That was the observation from Cherry Creek Radio CEO Joe Schwartz, who notes that in his small markets "we have actually been successful in raising rates." Group heads from the big market side said that radio is in need of stronger leadership and, importantly, pricing discipline. "This industry needs to reinvent itself," said Emmis CEO Jeff Smulyan. While radio may still be perceived as an important medium in the markets where Schwartz operates, Smulyan said what he often hears in the big markets is someone asking whether radio is dead. "An industry that has been flat for the last six years needs to take some chances and do things differently than we have done for the last 85 years," he said. The conversation repeatedly returned to the idea that the biggest groups need to do a better job of creating advertiser demand and holding the line on price cutting. "Everybody is just diving for share," is what Greater Media CEO Peter Smyth said he is hearing from his local managers. "We need leadership. We need pricing discipline," Smyth said. But Saga CEO Ed Christian said he’d been hearing that on such panels for years "and yet we don’t have the backbone."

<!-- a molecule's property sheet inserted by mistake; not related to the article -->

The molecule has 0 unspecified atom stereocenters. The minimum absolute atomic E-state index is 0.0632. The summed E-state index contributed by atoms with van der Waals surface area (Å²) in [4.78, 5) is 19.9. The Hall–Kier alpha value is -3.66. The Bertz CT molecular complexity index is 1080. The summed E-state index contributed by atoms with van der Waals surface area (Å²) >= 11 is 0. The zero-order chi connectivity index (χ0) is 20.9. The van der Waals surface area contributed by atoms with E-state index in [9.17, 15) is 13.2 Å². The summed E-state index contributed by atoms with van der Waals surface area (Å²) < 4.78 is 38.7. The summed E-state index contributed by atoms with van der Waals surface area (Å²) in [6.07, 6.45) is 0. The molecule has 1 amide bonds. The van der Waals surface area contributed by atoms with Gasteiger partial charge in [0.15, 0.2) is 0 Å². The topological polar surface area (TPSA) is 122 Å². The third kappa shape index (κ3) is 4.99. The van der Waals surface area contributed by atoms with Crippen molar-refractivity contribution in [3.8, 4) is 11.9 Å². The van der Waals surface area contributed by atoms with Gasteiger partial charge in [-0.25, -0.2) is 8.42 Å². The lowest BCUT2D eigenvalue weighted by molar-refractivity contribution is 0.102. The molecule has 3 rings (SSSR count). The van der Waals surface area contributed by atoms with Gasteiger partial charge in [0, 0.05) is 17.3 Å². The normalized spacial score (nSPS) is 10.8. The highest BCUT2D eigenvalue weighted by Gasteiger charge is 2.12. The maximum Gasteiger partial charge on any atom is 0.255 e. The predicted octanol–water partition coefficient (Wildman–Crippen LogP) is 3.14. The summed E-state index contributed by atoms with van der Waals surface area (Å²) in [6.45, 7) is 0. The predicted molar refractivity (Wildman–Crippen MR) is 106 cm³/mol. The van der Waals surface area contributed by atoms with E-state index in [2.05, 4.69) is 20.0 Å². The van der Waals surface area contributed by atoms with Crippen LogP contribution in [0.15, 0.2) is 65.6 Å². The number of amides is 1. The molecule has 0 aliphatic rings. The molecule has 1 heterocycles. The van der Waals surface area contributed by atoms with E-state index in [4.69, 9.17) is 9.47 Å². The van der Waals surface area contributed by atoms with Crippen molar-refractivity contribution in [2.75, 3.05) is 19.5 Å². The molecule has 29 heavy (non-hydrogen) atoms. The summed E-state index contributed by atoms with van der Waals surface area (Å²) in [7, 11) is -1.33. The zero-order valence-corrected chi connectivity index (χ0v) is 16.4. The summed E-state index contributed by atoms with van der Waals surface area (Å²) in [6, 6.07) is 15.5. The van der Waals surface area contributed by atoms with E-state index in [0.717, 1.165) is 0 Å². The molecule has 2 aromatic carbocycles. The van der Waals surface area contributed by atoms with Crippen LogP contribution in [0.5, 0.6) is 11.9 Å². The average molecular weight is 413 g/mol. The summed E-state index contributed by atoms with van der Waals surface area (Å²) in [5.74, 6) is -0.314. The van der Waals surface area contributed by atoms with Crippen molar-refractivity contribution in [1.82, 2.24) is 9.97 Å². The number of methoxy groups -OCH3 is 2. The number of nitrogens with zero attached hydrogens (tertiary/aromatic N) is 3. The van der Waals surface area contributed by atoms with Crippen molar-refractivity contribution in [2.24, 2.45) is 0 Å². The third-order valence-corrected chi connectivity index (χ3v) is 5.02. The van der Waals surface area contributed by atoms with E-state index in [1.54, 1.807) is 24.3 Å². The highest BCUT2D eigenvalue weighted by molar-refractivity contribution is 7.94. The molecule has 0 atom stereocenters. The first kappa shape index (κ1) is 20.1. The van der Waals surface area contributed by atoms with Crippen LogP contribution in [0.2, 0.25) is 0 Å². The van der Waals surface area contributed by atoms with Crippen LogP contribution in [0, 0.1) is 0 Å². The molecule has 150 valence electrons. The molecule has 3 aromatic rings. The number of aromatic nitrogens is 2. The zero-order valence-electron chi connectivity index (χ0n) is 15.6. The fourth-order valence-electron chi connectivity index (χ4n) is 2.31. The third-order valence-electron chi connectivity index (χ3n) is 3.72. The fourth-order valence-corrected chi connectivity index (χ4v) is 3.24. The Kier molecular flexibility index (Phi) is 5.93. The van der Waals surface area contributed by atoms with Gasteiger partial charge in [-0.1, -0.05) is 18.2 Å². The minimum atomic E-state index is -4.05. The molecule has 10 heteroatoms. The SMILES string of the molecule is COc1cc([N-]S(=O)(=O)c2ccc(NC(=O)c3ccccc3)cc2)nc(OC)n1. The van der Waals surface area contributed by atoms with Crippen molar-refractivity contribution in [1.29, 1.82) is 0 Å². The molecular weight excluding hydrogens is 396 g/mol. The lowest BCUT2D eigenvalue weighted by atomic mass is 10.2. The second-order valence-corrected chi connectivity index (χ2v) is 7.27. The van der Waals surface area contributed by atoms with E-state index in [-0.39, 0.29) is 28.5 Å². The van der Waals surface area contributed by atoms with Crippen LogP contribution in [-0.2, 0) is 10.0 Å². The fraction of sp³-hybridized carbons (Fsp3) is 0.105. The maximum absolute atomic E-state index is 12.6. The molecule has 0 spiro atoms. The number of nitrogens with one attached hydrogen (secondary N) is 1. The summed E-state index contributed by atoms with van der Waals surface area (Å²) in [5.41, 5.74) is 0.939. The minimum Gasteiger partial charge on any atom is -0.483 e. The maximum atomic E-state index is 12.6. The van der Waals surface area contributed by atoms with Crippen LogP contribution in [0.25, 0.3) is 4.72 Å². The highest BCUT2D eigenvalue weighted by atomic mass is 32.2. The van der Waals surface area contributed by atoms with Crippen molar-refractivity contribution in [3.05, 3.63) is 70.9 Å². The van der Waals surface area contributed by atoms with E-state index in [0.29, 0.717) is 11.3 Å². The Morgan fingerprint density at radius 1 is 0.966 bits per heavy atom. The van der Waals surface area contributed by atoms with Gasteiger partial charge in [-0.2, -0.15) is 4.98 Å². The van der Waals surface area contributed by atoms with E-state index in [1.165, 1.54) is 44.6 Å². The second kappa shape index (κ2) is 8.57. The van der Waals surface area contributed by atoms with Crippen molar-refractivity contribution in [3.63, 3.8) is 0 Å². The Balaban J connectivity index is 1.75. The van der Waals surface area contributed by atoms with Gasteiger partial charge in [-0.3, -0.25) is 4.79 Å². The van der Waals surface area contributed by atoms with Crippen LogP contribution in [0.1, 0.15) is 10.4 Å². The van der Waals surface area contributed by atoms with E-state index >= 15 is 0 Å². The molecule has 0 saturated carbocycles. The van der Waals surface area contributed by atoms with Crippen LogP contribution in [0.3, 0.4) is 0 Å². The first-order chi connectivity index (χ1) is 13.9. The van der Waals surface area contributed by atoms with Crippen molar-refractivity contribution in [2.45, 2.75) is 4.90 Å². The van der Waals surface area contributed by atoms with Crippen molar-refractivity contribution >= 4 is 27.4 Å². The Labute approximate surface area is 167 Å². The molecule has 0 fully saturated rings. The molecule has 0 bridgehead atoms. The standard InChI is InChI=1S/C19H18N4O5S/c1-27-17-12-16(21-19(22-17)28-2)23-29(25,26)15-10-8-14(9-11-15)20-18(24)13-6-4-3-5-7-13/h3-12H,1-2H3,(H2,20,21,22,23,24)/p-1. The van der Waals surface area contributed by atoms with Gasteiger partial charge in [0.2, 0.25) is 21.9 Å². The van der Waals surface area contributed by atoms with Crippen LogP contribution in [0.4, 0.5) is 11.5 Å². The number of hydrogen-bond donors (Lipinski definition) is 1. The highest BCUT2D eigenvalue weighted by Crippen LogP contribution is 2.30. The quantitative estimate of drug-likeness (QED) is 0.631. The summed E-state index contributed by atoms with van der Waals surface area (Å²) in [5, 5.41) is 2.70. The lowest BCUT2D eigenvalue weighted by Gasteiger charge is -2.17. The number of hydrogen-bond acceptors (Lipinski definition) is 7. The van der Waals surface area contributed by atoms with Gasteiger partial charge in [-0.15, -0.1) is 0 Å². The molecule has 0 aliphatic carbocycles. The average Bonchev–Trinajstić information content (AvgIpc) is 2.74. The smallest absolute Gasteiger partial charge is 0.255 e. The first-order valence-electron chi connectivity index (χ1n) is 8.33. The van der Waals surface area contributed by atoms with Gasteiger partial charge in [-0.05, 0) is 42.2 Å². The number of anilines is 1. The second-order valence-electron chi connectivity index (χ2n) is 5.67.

RBR/TVBR observation: There was no one from Clear Channel on the panel, but it’s no secret that it is the company most often accused by others of pricing for share and dragging down CPMs in market after market. It is certainly not the only one to blame, though. Pricing discipline has been a huge problem for years now and we have to agree with Ed Christian that there’s been a lot of talk, but not much action when it comes to turning down cheap business. We wait to see if no longer having to answer to Wall Street each quarter will allow a privately owned Clear Channel to move from worst offender to industry leader on the pricing front.